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Noble Rowland Hill Preached among the Lowly

Published Apr 28, 2010
Noble Rowland Hill Preached among the Lowly

Rowland Hill scandalized his contemporaries. The son of Sir Rowland Hill, a baronet, he was born in Shropshire, England on this day, August 23, 1744. Educated at some of England's best schools on his way to becoming a minister (Shrewsbury, Eton and St. John's College, Cambridge), he might have risen to elite positions in the church. Instead, he chose a lowly path.

With the example of George Whitefield before his eyes, Rowland decided to carry the Gospel where it was most needed. Even while at school, he preached out of doors and visited the sick. Although he was appointed to a parish in Kingston, Somersetshire, he was denied admission to the Church of England priesthood because friends and religious authorities detested his methods. However, despite opposition and a strong Methodist influence, Rowland always followed Church of England forms and stayed in that denomination.

Rowland had a powerful voice and he knew how to express his ideas in such a way as to reach common people. He drew large crowds. His book Village Dialogues suggests the kind of illustrations and sayings that made him a delight to listen to. For example, "I would give nothing for that man's religion whose very dog and cat are not the better for it." It was Rowland who asked, "Why should the devil have all the good tunes?"--a saying often attributed to Martin Luther. The poet and scholar Robert Southey said that he was as good a performer, in his own realm, as certain famous actors were in theirs.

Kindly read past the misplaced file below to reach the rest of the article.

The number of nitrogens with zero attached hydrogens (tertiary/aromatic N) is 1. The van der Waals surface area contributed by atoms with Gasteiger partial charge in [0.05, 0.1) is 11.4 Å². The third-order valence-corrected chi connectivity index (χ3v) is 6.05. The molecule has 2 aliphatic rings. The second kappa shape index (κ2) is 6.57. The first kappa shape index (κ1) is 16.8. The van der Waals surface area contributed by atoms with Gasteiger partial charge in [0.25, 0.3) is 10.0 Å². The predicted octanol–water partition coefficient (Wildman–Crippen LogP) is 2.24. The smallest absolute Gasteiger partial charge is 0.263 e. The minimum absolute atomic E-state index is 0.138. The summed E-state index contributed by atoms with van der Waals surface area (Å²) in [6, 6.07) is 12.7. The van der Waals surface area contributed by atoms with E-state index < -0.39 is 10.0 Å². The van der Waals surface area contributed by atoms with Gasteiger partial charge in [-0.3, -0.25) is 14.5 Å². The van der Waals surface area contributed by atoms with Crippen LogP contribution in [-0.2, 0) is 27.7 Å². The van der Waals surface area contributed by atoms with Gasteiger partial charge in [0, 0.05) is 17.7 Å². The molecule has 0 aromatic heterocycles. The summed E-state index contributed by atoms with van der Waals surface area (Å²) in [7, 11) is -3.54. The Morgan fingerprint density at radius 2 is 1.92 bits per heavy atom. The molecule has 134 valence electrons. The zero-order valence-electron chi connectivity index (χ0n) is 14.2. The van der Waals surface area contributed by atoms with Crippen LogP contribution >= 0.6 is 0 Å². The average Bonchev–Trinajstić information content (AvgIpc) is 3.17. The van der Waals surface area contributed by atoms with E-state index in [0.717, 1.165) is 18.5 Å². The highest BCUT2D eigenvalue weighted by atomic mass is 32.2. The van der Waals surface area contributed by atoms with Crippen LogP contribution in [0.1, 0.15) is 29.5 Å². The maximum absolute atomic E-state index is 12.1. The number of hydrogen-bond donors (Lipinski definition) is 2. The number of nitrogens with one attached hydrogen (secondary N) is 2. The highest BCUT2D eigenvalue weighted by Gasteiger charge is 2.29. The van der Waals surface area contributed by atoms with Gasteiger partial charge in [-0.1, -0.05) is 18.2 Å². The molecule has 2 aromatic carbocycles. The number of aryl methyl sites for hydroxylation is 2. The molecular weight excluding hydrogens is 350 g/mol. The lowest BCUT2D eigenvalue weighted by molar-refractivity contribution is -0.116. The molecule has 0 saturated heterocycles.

In Village Dialogues, Rowland named his Christian character Thomas Newman, for, as he said, "...everyman who goes to heaven must have the name of new-man. We must not expect to enter there unless we are created anew in Christ Jesus unto good works, which God hath before ordained that we should walk in them."

Having inherited a good deal of money, Rowland used it to build Surry Chapel, London, where he preached and continued his leading-edge efforts at outreach. Thirteen Sunday schools were connected to his church. Despite his fixed place of work, he continued to make tours through England and to preach out of doors. In addition to this work, Rowland was a leader in forming the British and Foreign Bible Society, the London Missionary Society and the Religious Tract Society.

He died in 1833.


  1. Hill, Rowland. Encyclopedia Britannica. Britannica, 1911, 1968).
  2. Shorter Bartlett's Familiar Quotations, the. New York: Permabooks, 1957.
  3. Wells, Amos R. A Treasure of Hymns; Brief biographies of 120 leading hymn- writers and Their best hymns. Boston: W. A. Wilde company, 1945.
  4. Various internet articles.

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